Unite. Inspire. Create: Horasis Extraordinary Meeting

Frank-Jürgen Richter

By Frank-Jürgen Richter

July 12, 2020

The world is going through a tumultuous period. The fallout of global leadership, climate inaction and the COVID-19 outbreak has severely endangered the future of our planet. Global leaders are actively looking to science and technology to find answers to the current crisis.

A small but a vital step. Horasis is converging 500 of its most senior members from its Visions Community to host the digital conference ‘Horasis Extraordinary Meeting’ on 1 October 2020. The event will comprise several sessions running simultaneously – all made possible through Horasis’ new ground-breaking digital conferencing platform. The sessions will be panelled by several heads of states and ministries along with key figures from multilaterals, business, academia and media.

The Theme

The theme of the event is centred around Unite. Inspire. Create. Through this event Horasis will gather key thought leaders from around the world to propose an action plan for government, businesses and societies to overcome the profound economic, political and social disruptions caused by the ongoing pandemic.

We strongly believe that going back to the old normal will not be as simple, but will need a united effort from global thinkers and policymakers in inspiring societies to create innovative solutions in the face of growing uncertainty.

António Costa, Prime Minister of Portugal

Uncertainty Looms Large

Currently nothing is certain. Even economies that had claimed to largely control the virus initially were suddenly overwhelmed with a new wave of COVID-19 cases. The World Bank expects global GDP to contract by 5.2 percent in 2020. Businesses have drastically cut costs and are currently running on a meagre cash flow – uncertain as to how long they can remain operational.

The education fraternity is divided as to whether schools can be opened equipped with hygienic measures or be completely rolled into an online curriculum. There is also a question as to how will yearly examinations be conducted online. There are many other questions around the viability of such structural changes, and currently the global education system has no answers for it. Students remain in a lurch as to when they can get back to their schools.

The very privileged few who can work from home are increasingly facing mental health issues and uncertainty in their careers. And the large portion of the population that cannot work from home are mostly out of work, or working in a staggered fashion – often with wage cuts. Both spectrums of the workforce have been affected and the only constant is uncertainty. In the midst of this, essential workers and frontline medical staff continue being overwhelmed with the rising cases.

The pandemic has also brought about fundamental shifts in buying habit. Prolonged lockdowns and fear of contracting the virus saw consumers increasingly shift their buying from offline to online. Consumers are aggressively stocking on essential items and cutting down on non-essential purchases. The retail sector, in particular, has been severely impacted.

Travel in general, and leisure travel in particular currently remains completely stalled. Many economies and societies depend on the hospitality industry as their only source of income. The aviation and hospitality sectors are uncertain as to when they can limp back to normal.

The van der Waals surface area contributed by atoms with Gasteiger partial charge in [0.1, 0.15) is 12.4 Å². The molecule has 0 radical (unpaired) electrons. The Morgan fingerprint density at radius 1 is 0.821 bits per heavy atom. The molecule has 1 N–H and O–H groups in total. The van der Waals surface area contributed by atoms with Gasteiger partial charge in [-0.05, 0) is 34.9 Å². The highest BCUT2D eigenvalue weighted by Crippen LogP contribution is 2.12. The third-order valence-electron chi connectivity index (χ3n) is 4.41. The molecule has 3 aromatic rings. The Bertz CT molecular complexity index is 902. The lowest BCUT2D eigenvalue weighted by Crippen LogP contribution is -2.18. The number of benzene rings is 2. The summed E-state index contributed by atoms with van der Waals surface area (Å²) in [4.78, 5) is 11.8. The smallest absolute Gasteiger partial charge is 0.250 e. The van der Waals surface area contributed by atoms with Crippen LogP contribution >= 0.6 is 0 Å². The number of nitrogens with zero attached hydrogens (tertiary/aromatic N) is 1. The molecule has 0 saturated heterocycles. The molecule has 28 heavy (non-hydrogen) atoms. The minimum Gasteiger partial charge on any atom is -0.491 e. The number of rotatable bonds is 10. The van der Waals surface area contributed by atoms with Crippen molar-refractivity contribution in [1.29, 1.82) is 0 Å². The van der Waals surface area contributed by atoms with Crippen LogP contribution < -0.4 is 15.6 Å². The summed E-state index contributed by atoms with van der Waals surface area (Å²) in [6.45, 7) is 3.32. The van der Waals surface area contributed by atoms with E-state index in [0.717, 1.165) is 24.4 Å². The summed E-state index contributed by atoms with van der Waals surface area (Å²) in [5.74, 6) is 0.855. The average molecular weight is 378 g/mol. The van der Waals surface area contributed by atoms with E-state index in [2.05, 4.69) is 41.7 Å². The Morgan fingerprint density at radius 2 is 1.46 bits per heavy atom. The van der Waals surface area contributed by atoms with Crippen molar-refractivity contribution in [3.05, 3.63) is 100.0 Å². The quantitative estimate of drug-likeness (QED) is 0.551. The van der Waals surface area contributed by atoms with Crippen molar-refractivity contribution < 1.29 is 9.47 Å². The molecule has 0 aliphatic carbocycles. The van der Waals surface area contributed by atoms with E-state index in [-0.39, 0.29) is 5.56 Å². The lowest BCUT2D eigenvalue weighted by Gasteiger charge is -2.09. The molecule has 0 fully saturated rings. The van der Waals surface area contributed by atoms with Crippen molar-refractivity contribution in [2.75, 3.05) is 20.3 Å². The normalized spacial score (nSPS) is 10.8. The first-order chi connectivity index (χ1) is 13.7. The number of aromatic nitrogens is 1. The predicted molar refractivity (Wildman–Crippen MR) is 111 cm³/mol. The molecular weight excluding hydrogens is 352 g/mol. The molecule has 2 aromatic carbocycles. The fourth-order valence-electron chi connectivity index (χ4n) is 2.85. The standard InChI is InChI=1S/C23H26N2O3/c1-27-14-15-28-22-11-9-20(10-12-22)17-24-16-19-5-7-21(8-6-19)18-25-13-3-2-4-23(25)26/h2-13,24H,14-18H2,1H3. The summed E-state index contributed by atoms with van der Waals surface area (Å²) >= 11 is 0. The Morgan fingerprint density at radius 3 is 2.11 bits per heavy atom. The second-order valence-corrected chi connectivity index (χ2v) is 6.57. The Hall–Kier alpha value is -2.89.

Kobkarn Suriyasat Wattanavrangkul, Minister of Tourism and Sports, Thailand

Adapt and Move On

Humanity has been tormented through many crises in the past. One thing remained the same, the will to keep moving and adapt. During this crisis, some forward-looking governments took positive steps initiated by the lockdown and permanently introduce eco-friendly measures. The city of Athens, for example, has allocated 50,000 square metres of public space for pedestrians and cyclists, banning movement of cars from these areas. Paris and Budapest, have also introduced temporary bike lanes resulting in improved air quality in these cities.

Similarly, businesses too are adapting. The ones that were already under a cash crunch were left with a hard decision to either close shop or pivot to other products and services to remain afloat. Airline companies too decided to transform their empty passenger cabins to cargo flights to transport essential goods. Every industry across the board has had to adapt and will need to continue to do so. As economies around the world start reopening, we need to be pragmatic about the steps we take next. Now more than ever, we need a platform for thought leaders and experts from different walks of life to convene and come to consensus on what the best way forward is.

In the Future

Horasis is of the opinion that global cooperation is imperative. We need platforms for open exchange of ideas and thoughts to develop novel business models, new political cooperation and deep social cohesion that is not restricted to one region or one segment of the society, but factors in constraints faced by all.

As we progress into the future, we will encounter more crises that will test our ability to bounce back. We need to be better prepared. Initiatives like our Extraordinary Meeting will ensure that discussions continue to take place and that together we can see through such testing times. After all, the show must go on.

Cardinal Peter K.A. Turkson

*Featured photo of Frank-Jürgen Richter, Chairman, Horasis, with Vuong Dinh Hue, Deputy Prime Minister, Vietnam